Reading Travan 8GB Data Tapes

Discussion in 'Dumping and Backing Up Your Games and Prototypes' started by Kao, Jul 20, 2017.

  1. Kao

    Kao Gutsy Member

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    Hey all,

    I've got several 8GB Travan data tapes (Imation brand) retrieved from a game developer's old archives from the early 2000s.

    For reference, they look like this:
    [​IMG]

    I'd like to go about reading them and dumping the contents. More modern Travan tape readers that have USB connection are all rated for higher max capacity tapes (e.g. 40 GB). Many of the 8 GB readers that I've found are older and would either have to be installed inside a machine, or use outdated parallel port connections.

    Any tape drive experts here? Can I use a higher capacity Travan drive to read these older tapes, or do I buy one of the old drives and get an old PC that still has the old ports?
     
  2. Borman

    Borman Digital Games Curator

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    Certain tape drives have backwards compatibility, don't know if that is one. I found New Old Stock drives for my needs that did the job. The challenge will be figuring out what software was used to back things up originally
     
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  3. Kao

    Kao Gutsy Member

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    Thanks for the info.

    Hmm.. So if I find a drive that comes with an install CD/drivers, that may not be enough to read the tapes? There may be some other software dependency on top of all that?
     
  4. Borman

    Borman Digital Games Curator

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    Yeah, there are tons of different backup softwares, and they aren't necessarily compatible with one another.
     
  5. Kao

    Kao Gutsy Member

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    *sigh* Why would anyone make things this complicated?
    Guess I'll just have to try my luck with this drive that I found for sale and hope for the best.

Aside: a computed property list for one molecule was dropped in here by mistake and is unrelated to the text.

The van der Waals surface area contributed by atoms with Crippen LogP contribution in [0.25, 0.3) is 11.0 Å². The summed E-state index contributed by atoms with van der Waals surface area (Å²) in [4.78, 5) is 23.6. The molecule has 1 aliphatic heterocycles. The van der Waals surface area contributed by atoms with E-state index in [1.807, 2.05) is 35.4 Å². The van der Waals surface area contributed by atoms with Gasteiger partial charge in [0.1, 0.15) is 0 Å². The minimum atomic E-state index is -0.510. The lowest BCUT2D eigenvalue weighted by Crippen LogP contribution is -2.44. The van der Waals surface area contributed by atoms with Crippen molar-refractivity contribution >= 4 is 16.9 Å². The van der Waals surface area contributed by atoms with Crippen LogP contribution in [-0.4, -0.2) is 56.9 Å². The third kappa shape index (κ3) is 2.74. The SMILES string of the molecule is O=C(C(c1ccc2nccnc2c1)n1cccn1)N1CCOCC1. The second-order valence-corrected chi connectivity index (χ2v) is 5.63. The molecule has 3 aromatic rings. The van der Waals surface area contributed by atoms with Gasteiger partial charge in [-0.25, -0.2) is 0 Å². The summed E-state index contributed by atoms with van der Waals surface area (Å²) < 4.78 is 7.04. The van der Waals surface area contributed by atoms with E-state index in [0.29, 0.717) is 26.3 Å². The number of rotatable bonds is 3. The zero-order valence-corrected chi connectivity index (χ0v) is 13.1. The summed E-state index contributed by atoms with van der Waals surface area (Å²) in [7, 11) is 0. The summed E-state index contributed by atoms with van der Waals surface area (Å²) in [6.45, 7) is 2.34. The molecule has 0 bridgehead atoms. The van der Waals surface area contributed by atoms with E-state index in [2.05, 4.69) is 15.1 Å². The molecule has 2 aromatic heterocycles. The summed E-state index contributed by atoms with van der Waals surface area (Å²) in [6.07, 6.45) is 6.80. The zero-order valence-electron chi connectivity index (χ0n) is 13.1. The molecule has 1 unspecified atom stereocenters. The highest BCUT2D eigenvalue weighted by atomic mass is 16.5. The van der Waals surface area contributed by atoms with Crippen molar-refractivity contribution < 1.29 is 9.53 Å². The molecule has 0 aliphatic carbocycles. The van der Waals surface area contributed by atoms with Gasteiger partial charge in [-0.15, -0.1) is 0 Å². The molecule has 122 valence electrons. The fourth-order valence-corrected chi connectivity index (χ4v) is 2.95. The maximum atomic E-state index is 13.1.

Thanks again for this information.
     
  6. Borman

    Borman Digital Games Curator

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  7. copywizard

    copywizard <B>Site Supporter 2014</B>

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    Hope this helps a bit but readers for these kind of tapes normally use the SCSI this is a older connection but readily available on sites as ebay.

    most of this older version of SCSI internal cards use the older PCI interface this is also very nice because..

    you can buy a older pc from the pentium 4 age for like 50 dollar? buy a SCSI PCI card on ebay for a few bucks and get the same SCSI cable and SCSI terminator (if needed) and of course the tape reader and your off to a good start!

    the next problem is that when you insert a tape (any tape) into a tape drive normally nothing happens its not like a USB drive of HDD that windows will find it and address a drive letter to it so you could browse the contents of the tape.

    normally tapes are used for backup purposes because they are cheap and large in size (storage space) and have a low failure rate if stored correctly!

    This also means because a tape is normally not readable by a normal windows or linux system you will need specialist tape backup software.
    There are like a 100+ software suppliers that have backup software available most of them are very bulky an expensive.
    Next to that you may not know the software that was used this is most likely possible to be found in the header of the tape and there are tools for linux that can lookup this header and you may find more info in there?

    the next thing is you will need to find the version of the software used this is very important because if a backup on the tape is made with version 1.x.x and you try to access the tape using version 3.x.x most likely this will not work you will have to find a working version of the exact software that was used to make the backup.

    i hope this clears this up a bit? i would suggest to find a local tape expert that can help you? that would be easier and faster then trying your self?

    p.s. please don,t get discouraged with my write up and throw them away ? they could contain valuable information!
     

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